The problem with God Told Me To is that it has trouble gelling. Cohen has created a very intriguing opening with the sniper's ominous "God told me to." This draws the viewer in. Then we are treated to scenes of Peter spending time with his girlfriend or with his ex-wife. This is supposed to be character development, but it's rather dull. Then, we are treated to scenes of Nicholas investigating the crimes -- again, not incredibly exciting during the first half of the film. But, then the film has the set-pieces which have made it infamous -- the parade shooting, the flashback, and, of course, the finale. This may sound like an odd statement, but the finale is almost too over the top. This scene contains a moment which made me think, "I didn't know that movies showed stuff like that in 1976." When a movie which is nearly 40 years old can make you sit up and take notice, you know that it's doing something weird, but it essentially make you forget the rest of the movie.

But, that's what a Larry Cohen movie is like. He's all about big ideas and making the most out of a low-budget property. Following the success of It's Alive, I'm sure that those involved with backing God Told Me To hoped that it would be a hit as well. However, it's easy to see why it wouldn't connect with a major audience. (The movie was also released under the name "Demon" which is totally inaccurate and was probably meant to capitalize on the popularity of movies like The Exorcist and The Omen.) Still, if you are a purveyor of cutting edge cinema, then you need to check out God Told Me To. Trust me, it may seem pretty tame for a while, but once it gets weird, it gets real weird and that final scene will stick with you forever.

God Told Me To harkens back to a time when women in huge glasses were sexy on Blu-ray Disc courtesy of Blue Underground. The film has been letterboxed at 1.85:1 and the Disc contains an AVC 1080p HD transfer which runs at an average of 30 Mbps. As usual, Bill Lustig and his crew have clearly done whatever they could to deliver a satisfying transfer. The image is sharp and clear, showing only very mild grain and no obvious defects from the source materials. The colors look good and are rarely washed out. (I wasn't crazy about the urine-tinted finale, but it looked fine.) The picture is never overly dark or bright. The level of detail is good and unlike many older films, this one never looks flat. The Disc carries a DTS-HD Master Audio 7.1 track which runs at 48 kHz and an average of 4.0 Mbps. The track provides clear dialogue and sound effects. The gunshots can easily be heard through the rear channels in the opening scenes, and we also get some traffic noise from the rear. The finale certainly delivers notable audio effects, including a nice subwoofer hum. Otherwise, a lot of the sound comes from the front and rear channels.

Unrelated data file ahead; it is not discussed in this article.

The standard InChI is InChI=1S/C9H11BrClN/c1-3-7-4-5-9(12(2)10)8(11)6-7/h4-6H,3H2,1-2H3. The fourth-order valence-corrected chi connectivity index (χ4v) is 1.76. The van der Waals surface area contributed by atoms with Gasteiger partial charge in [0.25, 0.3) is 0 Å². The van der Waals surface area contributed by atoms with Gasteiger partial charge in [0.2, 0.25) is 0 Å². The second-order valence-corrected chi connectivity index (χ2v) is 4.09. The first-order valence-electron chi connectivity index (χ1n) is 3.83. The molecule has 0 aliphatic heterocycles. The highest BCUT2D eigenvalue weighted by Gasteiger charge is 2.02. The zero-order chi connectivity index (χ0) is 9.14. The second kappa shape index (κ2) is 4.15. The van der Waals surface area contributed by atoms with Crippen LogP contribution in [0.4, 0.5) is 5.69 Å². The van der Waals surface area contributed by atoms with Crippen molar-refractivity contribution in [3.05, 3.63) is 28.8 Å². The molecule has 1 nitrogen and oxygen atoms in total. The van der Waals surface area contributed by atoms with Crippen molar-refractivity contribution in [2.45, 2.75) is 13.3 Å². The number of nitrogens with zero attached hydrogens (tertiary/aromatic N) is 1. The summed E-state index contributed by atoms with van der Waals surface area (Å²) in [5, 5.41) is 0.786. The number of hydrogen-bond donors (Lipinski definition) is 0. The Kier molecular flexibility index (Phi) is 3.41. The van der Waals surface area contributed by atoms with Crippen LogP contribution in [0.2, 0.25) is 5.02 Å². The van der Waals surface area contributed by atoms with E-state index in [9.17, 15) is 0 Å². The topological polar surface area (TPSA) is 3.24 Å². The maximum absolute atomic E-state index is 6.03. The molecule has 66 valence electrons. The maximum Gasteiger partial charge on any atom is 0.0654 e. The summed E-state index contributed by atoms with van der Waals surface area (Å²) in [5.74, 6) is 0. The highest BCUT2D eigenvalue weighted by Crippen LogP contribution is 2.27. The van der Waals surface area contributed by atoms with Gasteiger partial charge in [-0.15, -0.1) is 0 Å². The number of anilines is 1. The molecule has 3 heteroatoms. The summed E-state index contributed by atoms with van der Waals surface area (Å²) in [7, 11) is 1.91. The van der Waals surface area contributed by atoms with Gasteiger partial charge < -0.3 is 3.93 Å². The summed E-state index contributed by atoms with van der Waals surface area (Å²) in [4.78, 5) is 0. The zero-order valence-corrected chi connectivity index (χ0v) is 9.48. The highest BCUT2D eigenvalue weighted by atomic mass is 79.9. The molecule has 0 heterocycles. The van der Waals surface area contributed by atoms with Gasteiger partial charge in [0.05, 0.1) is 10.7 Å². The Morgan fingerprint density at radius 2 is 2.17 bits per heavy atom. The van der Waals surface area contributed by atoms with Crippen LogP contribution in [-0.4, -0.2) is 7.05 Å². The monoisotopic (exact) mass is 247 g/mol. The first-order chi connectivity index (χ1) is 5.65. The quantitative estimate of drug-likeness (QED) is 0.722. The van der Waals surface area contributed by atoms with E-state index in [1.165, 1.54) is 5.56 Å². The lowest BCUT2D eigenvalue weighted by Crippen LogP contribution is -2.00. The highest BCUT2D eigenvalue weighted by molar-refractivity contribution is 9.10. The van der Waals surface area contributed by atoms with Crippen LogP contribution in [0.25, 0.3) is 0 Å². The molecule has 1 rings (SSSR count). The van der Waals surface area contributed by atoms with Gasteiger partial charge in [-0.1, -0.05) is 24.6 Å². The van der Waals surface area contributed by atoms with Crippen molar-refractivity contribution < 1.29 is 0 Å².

The God Told Me To Blu-ray Disc contains a number of extras. We begin with an AUDIO COMMENTARY from Writer/Director/Producer Larry Cohen. "Heaven & Hell on Earth" (12 minutes) is a modern-day interview with star Tony Lo Bianco, who reminisces about the making of the film and the character. "Bloody Good Times" (9 minutes) allows Special Effects Artists Steve Neill to talk about how he got started in effects and how he get to know Cohen. He would then go on to work on many other Cohen movies. "God Told Me To Bone" (21 minutes) is a Q&A with Cohen which was recorded after a screening of the film at the Beverly theater. "Lincoln Center Q&A with Larry Cohen" (8 minutes) has video from a screening of the film in 2002 in which Cohen is interviewed. "God Told Me To Advertising" contains a THEATRICAL TRAILER and five TV SPOTS. "Demon Advertising" offers a TRAILER and two TV SPOTS. The final extra is a POSTER & STILL GALLERY.

Review Copyright 2015 by Mike Long